Written by Steven Hansen
The March 2012 Chicago Fed National Activity Index (CFNAI) release shows the 3 month moving average of +0.05 — a decrease from February’s 0.30 — but still indicating national economic activity was slightly above its historical trend.
The very noisy CFNAI (not the 3 month moving average) declined to –0.29 in March from February’s downwardly revised -0.09. Please note this index value will be substantially changed in the coming months – as the underlying data releases will be revised.
The Chicago Fed National Activity Index (CFNAI) provides a summary quantitative value for all the economic data being released. The data is not spun or explained – it is what it is. However, this index IS not accurate in real time (see caveats below) – and it did miss the start of the 2007 recession.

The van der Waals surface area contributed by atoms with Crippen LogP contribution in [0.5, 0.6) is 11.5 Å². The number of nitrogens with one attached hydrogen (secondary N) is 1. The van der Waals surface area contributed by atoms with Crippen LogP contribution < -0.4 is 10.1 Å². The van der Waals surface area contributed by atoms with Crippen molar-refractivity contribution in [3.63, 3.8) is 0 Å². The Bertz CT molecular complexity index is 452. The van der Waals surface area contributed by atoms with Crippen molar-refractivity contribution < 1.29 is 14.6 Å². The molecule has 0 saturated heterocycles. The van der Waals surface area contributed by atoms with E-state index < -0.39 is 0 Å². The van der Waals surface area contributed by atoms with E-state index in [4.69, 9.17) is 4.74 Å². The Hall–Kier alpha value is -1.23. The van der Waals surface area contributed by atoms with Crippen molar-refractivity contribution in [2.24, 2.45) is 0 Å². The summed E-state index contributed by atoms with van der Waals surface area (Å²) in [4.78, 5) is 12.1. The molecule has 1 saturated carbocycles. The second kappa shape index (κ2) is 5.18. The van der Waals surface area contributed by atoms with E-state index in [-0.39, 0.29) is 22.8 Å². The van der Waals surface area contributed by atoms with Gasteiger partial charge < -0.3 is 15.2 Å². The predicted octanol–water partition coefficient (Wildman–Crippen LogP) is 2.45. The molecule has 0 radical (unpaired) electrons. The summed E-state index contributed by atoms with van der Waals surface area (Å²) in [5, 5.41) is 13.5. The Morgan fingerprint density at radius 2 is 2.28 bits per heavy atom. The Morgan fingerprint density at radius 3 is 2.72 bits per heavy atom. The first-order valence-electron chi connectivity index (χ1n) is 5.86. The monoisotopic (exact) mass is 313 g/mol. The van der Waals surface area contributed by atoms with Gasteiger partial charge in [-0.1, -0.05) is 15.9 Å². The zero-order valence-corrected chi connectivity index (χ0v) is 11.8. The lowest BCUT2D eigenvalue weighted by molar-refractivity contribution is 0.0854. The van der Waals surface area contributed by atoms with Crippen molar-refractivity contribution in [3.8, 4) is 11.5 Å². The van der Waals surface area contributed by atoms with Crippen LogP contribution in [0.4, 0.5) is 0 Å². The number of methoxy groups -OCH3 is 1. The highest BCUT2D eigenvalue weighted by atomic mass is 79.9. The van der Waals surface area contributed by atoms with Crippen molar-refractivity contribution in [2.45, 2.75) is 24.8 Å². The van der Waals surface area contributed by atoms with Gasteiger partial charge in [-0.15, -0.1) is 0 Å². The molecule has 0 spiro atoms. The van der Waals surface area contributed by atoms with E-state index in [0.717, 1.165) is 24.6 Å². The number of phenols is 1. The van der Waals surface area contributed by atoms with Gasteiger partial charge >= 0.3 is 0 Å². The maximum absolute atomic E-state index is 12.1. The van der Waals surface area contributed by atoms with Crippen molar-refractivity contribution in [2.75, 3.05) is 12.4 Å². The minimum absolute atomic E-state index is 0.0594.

A zero value for the index indicates that the national economy is expanding at its historical trend rate of growth, and that a level below -0.7 would be indicating a recession was likely underway. Econintersect uses the three month trend because the index is very noisy (volatile).
Until December 2011, the index has remained in a tight negative range – it could be said the index has a flat trend – neither improving or degrading. Now the index is positive which is indicating normal economic growth.
This is a super coincident indicator – which by definition is a rear view economic picture.
The Chicago Fed’s explanation of the movement this month: